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Do Diamondback Batters Approach Each Inning Differently?

The second inning approach might be different than the others.

Geraldo Perdomo in a 9-pitch at-bat.
Geraldo Perdomo in a 9-pitch at-bat.
Photo by Thearon W. Henderson/Getty Images

Let’s look at the Diamondbacks’ batters this season through 16 May. Their innings differed in some interesting ways.

How well the batters hit was represented wOBA which measured how much their plate appearances impacted their projected runs scored.

The worst inning was the fifth inning. But before we look at the reasons, let’s look at the best innings.

Their best innings were the second, third, and seventh. Although it may be nearly impossible to determine all the contributing factors, a few may be significant.

  • In the seventh inning, it appears that they exercised excellent plate discipline to walk more often and strike out less often. Simple explanations are sometimes most insightful.
  • In the second and third innings, the Diamondbacks hit home runs more frequently (HR/PA). The second inning is by far the most interesting.

Before looking deeper at their innings, the following table shows some statistics for each inning (excluding the one game with extra innings).

Data from Baseball Savant.

Did lower swing frequency impact the second inning?

An important caveat is that although the batter ultimately decides how frequently he swings at pitches, his starting point is the pitches that pass in front of him. Pitchers can vary whether those pitches are hittable and whether those pitches are in or near the strike zone. Another important factor is whether the pitcher adjusts his pitches based on how often the batter swings.

In the second inning they lowered their swings per pitch, which seemed to lower their BABIP and raise their home runs. Although this may be statistical coincidence, runner(s) on base may have triggered the batters to lower their swing rate and thereby hit more home runs. In all innings except the second inning, 42% of home runs happened with runner(s) on base. In the second inning 60% of the home runs happened with runner(s) on base. On the other hand, if we exclude Geraldo Perdomo’s 3 homers in the second inning, only 43% of home runs happened with runner(s) on base.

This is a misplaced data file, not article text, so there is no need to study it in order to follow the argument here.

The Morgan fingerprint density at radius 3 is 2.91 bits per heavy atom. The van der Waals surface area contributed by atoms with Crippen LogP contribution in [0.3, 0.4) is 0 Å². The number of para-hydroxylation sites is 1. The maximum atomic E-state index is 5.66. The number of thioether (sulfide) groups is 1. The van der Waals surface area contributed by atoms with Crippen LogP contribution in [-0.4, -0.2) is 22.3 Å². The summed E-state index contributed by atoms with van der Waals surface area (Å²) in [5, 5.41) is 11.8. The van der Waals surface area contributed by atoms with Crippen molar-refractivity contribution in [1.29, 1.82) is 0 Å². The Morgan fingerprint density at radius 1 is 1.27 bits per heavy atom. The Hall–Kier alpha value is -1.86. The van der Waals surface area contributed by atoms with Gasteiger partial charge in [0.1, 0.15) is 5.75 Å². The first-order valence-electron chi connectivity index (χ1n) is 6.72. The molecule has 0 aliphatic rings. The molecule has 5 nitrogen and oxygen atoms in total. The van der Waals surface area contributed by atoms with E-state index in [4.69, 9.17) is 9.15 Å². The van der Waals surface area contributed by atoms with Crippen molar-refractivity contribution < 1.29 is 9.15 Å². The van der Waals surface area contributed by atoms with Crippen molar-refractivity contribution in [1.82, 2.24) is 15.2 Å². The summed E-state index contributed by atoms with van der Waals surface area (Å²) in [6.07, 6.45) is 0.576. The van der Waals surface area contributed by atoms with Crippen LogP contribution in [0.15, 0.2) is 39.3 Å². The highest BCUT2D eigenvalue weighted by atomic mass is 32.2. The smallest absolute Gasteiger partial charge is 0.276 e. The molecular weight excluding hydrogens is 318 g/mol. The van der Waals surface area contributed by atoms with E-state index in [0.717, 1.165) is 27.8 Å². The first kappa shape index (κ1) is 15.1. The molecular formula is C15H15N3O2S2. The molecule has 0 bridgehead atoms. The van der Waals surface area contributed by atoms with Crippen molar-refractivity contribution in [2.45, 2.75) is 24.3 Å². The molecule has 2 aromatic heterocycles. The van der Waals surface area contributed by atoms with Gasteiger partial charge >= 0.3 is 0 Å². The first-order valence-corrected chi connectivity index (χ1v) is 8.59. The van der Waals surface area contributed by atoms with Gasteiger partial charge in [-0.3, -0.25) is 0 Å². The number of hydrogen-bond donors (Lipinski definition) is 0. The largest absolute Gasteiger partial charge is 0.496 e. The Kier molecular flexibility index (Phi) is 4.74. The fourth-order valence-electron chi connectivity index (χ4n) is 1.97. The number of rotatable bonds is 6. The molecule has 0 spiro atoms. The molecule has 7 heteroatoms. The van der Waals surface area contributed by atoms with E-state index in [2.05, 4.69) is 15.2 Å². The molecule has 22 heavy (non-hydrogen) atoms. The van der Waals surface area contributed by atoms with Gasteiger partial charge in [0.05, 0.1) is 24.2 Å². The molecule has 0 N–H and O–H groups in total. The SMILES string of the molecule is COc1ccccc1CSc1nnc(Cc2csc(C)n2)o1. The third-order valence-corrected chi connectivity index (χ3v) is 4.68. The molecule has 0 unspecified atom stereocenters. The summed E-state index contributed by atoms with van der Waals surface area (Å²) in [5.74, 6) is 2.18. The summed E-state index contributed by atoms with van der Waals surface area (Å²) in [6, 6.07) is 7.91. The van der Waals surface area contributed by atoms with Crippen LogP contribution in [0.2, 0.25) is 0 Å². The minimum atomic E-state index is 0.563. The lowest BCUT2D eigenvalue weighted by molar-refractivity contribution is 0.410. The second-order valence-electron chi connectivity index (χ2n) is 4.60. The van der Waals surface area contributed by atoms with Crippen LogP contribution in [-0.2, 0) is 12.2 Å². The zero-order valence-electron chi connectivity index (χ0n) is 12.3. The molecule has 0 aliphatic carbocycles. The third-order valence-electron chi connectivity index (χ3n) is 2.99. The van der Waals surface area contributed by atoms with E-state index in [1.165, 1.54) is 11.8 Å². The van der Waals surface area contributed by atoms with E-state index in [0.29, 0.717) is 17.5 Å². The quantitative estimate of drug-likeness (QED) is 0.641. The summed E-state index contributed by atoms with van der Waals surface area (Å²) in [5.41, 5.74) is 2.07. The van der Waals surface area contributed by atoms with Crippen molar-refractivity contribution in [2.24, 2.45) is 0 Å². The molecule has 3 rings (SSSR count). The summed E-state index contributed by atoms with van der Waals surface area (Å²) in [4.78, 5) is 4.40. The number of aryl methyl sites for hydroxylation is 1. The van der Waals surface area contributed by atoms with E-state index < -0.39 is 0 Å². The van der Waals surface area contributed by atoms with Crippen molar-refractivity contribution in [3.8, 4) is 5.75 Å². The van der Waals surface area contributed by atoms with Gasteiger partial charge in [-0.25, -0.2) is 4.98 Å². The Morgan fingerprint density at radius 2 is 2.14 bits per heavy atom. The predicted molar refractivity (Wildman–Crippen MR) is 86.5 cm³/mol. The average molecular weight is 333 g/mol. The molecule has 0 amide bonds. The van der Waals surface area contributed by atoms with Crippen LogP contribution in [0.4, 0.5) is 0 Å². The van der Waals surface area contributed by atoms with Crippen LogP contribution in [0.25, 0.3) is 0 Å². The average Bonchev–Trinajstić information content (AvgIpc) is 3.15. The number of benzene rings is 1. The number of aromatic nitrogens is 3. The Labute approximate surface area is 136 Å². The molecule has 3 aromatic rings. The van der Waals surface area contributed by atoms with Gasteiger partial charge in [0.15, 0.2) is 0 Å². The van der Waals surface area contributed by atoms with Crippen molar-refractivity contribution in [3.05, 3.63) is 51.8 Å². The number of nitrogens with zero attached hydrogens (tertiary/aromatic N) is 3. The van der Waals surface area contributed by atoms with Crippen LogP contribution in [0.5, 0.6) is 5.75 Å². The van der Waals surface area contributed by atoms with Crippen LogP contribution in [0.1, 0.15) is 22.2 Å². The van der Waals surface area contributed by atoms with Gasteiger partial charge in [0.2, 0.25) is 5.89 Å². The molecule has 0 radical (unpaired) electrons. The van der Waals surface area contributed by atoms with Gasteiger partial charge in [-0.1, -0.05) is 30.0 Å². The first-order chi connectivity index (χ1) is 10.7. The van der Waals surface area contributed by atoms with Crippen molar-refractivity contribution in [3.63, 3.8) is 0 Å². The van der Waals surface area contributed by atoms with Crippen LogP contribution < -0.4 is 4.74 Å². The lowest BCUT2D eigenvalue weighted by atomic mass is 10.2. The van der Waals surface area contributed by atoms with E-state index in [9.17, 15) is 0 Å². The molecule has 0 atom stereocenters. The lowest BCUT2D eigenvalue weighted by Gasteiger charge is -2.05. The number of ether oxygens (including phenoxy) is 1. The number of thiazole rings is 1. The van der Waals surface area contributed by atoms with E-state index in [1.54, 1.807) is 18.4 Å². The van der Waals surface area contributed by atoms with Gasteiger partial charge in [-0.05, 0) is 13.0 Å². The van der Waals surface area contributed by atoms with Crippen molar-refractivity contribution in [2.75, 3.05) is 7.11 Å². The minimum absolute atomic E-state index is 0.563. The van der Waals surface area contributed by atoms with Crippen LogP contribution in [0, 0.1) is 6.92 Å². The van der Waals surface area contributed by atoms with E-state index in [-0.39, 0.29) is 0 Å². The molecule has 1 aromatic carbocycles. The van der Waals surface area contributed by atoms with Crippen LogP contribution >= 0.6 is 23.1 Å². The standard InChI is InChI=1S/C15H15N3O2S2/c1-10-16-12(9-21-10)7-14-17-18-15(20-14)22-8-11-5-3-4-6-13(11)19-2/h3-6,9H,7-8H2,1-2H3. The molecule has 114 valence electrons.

Home runs are worth more than hits. This season for the Diamondbacks, the average non-homer hit was 1.275 bases for the batter (average of singles, double, and triples), while home runs were worth 4 bases for the batter. For the second inning, the low BABIP (.302) over 138 balls-in-play may be less important than the high HR/PA (.049) over 183 PAs. My intuition is that in the second inning that tradeoff helped score more runs.

What impacted the fifth inning?

The fifth inning had a much lower wOBA (.277) than any of the other nine innings. The following did NOT cause the lower wOBA.

  • Did Diamondbacks batters suffer from bad matchups when relief pitchers entered the game? No. In the fifth inning when Diamondback balls-in-play resulted in outs, only 32.5% were from a relief pitcher (the starter was still in the game for 67.5% of those outs).
  • Did the Diamondbacks try too hard to hit either grounders or fly balls? No. They were balanced with 16 fly outs and 17 ground outs.

The surprising reason was that the Diamondbacks had many PAs with two types of batters in the fifth inning. The two types follow:

  • 34 PAs by batters having a career best (or second best) batting season (all innings). Those batters were Lourdes Gurriel Jr. with a 152 OPS+, Pavin Smith with a 112 OPS+, and Christian Walker with a 135 OPS+ (second best season for Walker).
  • 28 PAs by batters who have since been optioned to the minors. Those batters were Alek Thomas with a 59 OPS+ and Jake McCarthy with a 30 OPS+.

The good news is that going forward the wOBA will improve immediately, and when the batters return to the Majors, they will likely have improved their batting.

Did swing frequency impact wOBA?

This season for the Diamondbacks other factors seemed to be more important influencers of wOBA. A scatterplot of innings (not shown) did not indicate a significant correlation.

Did swing frequency impact BABIP and Walks?

With the important caveat that there may not be a significant impact on wOBA, this season for the Diamondbacks it appears that swing frequency may have impacted BABIP and walks.

The following table shows the relationship between swing frequency and BABIP

Data from Baseball Savant.

The following table show the relationship between swing frequency and walks.

Data from Baseball Savant.


The best innings were the second, third and seventh, while the worst inning was the fifth.

In the second inning Diamondbacks batters lowered their swing frequency and hit more frequent home runs. They had excellent plate discipline in the seventh.

In the fifth inning, two types of batters predominated - batters with career best OPS+ and batters who have since been optioned to the minors. The batting results in the fifth inning should improve, both immediately and long term.